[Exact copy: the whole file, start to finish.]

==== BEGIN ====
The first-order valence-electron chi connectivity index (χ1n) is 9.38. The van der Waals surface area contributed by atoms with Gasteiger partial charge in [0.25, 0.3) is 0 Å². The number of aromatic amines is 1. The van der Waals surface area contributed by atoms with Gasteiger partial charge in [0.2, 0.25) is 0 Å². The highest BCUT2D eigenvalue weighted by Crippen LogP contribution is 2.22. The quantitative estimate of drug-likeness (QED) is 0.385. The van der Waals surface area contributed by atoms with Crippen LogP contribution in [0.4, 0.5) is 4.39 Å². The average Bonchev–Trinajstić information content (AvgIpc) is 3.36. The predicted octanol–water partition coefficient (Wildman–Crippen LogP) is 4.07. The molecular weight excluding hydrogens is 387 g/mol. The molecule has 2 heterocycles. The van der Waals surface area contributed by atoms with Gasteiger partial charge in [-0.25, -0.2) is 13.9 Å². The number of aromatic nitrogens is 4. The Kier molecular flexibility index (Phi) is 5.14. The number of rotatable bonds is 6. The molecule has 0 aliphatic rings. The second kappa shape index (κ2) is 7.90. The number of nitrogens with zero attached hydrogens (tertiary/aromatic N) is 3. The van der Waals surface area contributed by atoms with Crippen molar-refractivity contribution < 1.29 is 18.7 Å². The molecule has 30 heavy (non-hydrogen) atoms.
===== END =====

The first-order valence-electron chi connectivity index (χ1n) is 9.38. The van der Waals surface area contributed by atoms with Gasteiger partial charge in [0.25, 0.3) is 0 Å². The number of aromatic amines is 1. The van der Waals surface area contributed by atoms with Gasteiger partial charge in [0.2, 0.25) is 0 Å². The highest BCUT2D eigenvalue weighted by Crippen LogP contribution is 2.22. The quantitative estimate of drug-likeness (QED) is 0.385. The van der Waals surface area contributed by atoms with Crippen LogP contribution in [0.4, 0.5) is 4.39 Å². The average Bonchev–Trinajstić information content (AvgIpc) is 3.36. The predicted octanol–water partition coefficient (Wildman–Crippen LogP) is 4.07. The molecular weight excluding hydrogens is 387 g/mol. The molecule has 2 heterocycles. The van der Waals surface area contributed by atoms with Gasteiger partial charge in [-0.25, -0.2) is 13.9 Å². The number of aromatic nitrogens is 4. The Kier molecular flexibility index (Phi) is 5.14. The number of rotatable bonds is 6. The molecule has 0 aliphatic rings. The second kappa shape index (κ2) is 7.90. The number of nitrogens with zero attached hydrogens (tertiary/aromatic N) is 3. The van der Waals surface area contributed by atoms with Crippen molar-refractivity contribution < 1.29 is 18.7 Å². The molecule has 30 heavy (non-hydrogen) atoms.